to go on the same way we are going, so on we go. She stops again to ask and again a cursory gesture in reply. I keep swapping hands to relieve my arms of the weight of the case. I curse this overheated landscape. Why would so many people want to live in 21st century Dantes Inferno? Crystal looks around, a confused look on her face. What might be a short distance for a taxi, is one hell of a way when dragging a 25kg suitcase in 35c of heat and humidity. Especially for a pasty Englishman. She beckons me to wait and goes off in search of direction. I am glad of the rest in feeble shade. Soon she returns but little the wiser. Crystal complains how unhelpful people are and so on we go in the vague direction she has been told. We come to a place where coaches are parked. Hopefully we have arrived but no. Off she goes again in search of the illusive bus station.
I had noticed yesterday, a number of men with small bamboo poles and a piece of rope. They were peasant worker types; dark skin, poor clothing, slight but strong
stature; one of them sleeping on the ground and I had wondered why they would walk around with bamboo poles and rope, or indeed sleep with them. Today I was to find out. They are of course porters/carriers and while I am sheltering in the shade eating a peach, am approached by one. His skin is dark and heavily lined and is five feet nothing but build like a tree. He jabbers on at me, wanting to take my case but Crystal has disappeared and I don’t know which way to go. I decline his offer with much regret. When he has gone and out of sight, Crystal reappears telling me the bus stop is not too far away now and we should go on. However, I am past going on and need a porter. I’m still getting over the journey and suffering with the heat. Close by, a man is doing something with an old three legged desk and she goes to him. He too is dark skinned, wiry and small, and it is isn’t long before he is easily lifting my case onto his head to be my porter. The bus stop isn’t far but I am glad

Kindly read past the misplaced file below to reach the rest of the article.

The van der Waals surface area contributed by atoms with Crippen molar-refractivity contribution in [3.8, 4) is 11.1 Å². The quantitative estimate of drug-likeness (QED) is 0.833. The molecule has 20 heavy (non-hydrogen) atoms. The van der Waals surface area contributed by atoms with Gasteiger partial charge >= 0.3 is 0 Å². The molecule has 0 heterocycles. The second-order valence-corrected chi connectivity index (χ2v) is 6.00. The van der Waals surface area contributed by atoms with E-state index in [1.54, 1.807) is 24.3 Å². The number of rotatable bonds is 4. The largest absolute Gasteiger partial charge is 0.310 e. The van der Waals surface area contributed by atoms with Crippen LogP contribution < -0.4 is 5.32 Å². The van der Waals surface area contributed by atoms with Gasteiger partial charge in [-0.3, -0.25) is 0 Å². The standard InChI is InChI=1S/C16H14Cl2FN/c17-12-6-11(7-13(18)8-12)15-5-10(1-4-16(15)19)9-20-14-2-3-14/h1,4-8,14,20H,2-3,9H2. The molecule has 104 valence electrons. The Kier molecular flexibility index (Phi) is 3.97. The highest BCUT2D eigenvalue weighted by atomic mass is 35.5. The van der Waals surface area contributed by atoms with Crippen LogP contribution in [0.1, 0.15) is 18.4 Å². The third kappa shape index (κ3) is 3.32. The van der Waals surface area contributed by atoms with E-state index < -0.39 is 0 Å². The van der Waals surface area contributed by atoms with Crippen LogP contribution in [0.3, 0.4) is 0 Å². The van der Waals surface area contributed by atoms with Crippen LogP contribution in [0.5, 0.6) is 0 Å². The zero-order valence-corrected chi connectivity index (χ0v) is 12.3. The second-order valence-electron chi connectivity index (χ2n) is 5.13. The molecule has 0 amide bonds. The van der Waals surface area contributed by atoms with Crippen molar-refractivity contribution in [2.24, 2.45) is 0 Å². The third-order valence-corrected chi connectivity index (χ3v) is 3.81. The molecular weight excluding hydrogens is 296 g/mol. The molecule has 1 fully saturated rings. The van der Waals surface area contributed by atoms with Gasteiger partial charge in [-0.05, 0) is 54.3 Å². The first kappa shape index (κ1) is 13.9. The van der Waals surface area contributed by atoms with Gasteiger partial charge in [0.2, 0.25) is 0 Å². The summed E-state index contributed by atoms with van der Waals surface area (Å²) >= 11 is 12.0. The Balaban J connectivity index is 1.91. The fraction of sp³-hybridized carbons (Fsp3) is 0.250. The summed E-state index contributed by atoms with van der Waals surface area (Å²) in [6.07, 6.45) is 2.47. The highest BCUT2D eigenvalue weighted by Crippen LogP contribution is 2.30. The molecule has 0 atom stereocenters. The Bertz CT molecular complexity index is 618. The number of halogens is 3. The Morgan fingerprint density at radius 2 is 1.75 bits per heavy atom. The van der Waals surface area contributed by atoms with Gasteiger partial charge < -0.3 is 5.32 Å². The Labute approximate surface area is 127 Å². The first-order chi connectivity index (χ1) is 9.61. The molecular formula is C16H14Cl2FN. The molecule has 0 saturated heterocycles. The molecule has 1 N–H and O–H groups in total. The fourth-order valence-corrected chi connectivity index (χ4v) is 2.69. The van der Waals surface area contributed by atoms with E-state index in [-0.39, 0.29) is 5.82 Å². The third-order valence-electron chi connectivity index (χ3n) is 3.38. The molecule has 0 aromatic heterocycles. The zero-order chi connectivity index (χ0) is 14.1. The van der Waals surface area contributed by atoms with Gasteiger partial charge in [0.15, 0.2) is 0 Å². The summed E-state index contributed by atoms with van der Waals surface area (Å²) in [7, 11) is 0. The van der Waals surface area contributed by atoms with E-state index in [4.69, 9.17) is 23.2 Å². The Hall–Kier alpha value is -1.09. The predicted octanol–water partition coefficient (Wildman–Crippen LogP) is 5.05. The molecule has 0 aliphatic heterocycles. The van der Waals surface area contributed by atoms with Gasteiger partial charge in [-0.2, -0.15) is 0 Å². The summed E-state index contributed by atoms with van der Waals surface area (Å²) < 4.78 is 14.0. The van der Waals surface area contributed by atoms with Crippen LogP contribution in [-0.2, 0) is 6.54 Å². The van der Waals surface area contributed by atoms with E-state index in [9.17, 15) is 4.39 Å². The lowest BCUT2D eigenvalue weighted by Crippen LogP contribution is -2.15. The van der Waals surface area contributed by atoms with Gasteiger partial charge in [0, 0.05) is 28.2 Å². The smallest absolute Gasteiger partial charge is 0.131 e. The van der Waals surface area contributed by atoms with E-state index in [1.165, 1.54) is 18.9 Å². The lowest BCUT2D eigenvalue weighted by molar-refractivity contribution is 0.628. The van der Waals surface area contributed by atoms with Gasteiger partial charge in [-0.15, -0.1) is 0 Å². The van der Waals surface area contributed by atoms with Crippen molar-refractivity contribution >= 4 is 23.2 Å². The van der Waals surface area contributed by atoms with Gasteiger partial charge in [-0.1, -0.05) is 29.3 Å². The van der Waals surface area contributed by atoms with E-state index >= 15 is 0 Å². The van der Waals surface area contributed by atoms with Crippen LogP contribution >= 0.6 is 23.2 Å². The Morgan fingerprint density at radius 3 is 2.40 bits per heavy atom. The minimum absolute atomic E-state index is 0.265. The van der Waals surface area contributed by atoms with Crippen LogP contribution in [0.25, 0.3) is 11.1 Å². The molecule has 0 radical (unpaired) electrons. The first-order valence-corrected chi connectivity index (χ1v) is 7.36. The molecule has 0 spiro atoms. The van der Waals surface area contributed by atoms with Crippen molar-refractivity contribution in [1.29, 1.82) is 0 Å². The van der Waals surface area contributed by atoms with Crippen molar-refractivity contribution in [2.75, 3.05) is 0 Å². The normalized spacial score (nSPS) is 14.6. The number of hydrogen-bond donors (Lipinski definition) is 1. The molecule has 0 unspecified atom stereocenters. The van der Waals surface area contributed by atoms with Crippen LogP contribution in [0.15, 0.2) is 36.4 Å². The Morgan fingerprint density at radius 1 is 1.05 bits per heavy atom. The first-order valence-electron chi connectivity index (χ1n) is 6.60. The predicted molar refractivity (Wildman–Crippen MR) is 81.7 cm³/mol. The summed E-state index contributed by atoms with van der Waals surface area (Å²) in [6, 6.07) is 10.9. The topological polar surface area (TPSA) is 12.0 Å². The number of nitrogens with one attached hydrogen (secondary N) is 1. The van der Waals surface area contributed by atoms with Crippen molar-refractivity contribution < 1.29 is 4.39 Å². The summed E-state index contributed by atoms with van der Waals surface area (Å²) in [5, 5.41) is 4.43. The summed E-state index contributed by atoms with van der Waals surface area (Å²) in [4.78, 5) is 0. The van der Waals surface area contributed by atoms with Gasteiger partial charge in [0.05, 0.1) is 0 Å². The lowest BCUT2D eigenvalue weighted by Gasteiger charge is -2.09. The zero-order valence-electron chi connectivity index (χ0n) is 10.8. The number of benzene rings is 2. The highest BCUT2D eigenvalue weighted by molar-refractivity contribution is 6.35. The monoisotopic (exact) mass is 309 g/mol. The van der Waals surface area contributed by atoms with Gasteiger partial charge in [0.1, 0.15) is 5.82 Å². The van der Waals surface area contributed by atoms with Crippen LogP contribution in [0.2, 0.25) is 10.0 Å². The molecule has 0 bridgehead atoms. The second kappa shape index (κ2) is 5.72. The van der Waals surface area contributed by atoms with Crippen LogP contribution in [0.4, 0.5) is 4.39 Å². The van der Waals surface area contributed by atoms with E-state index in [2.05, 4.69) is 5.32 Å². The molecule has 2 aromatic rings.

of the assistance and the guy has earned 5yuan.
Crystal gets our tickets; we have our cases scanned through ex-ray but no lighters this time. Then to get our bus but not before hiking our cases up a flight of stairs, across a bridge and down a flight of stairs to get to the concourse, and then we wait and wait and wait. There has been an accident on the road the bus is delayed!
An hour later we are on the air conditioned bus and heading out of Chonqing - thank god!
If the city felt like hell, then the countryside we were to pass could feel like heaven. I wanted to sleep but I also wanted to gaze out at the lush green ragged mountains and haphazard fields of rice and vegetables that lined out journey. For nearly three hours our new highway traversed easily between pointed conical mountains and if we were not traveling over a bridge over some ravine, we were traveling through some long dark tunnel under some obstinate mountain stretch. The sky was blue and the sun bright. Everywhere among these rich mountains, man had been at work, carving flat fields
Students get ready
School Art Festival April 08
and pastures to grow crops. Only the steepest slopes refused his efforts. The land was a wholesome crazy patchwork of brown earth, green crops and steely water filled rice paddies. One has to admire the Chinese peasant as to how they have carved the land to grow crops, even on the most difficult of terrain. Of course it doesn’t make for natural landscape but there is still a beauty to the land despite man’s intervention, which is more than can be said for Chonqing.
Thursday 28th August.
08.10. First day back at school and first class of the day. In the large exercise area/basket ball courts, Senior One are assembled in orderly ranks. In their presence were uniformed soldiers blowing whistles and giving orders. The students were taking part in military training. They will be marching and doing drill all day and every day this week. It is their introduction to Middle School life and maybe a shock to their system. Military training and discipline is still considered to be an important aspect of life here. Crystal had told me that when she started her teacher training college, she and the students had to do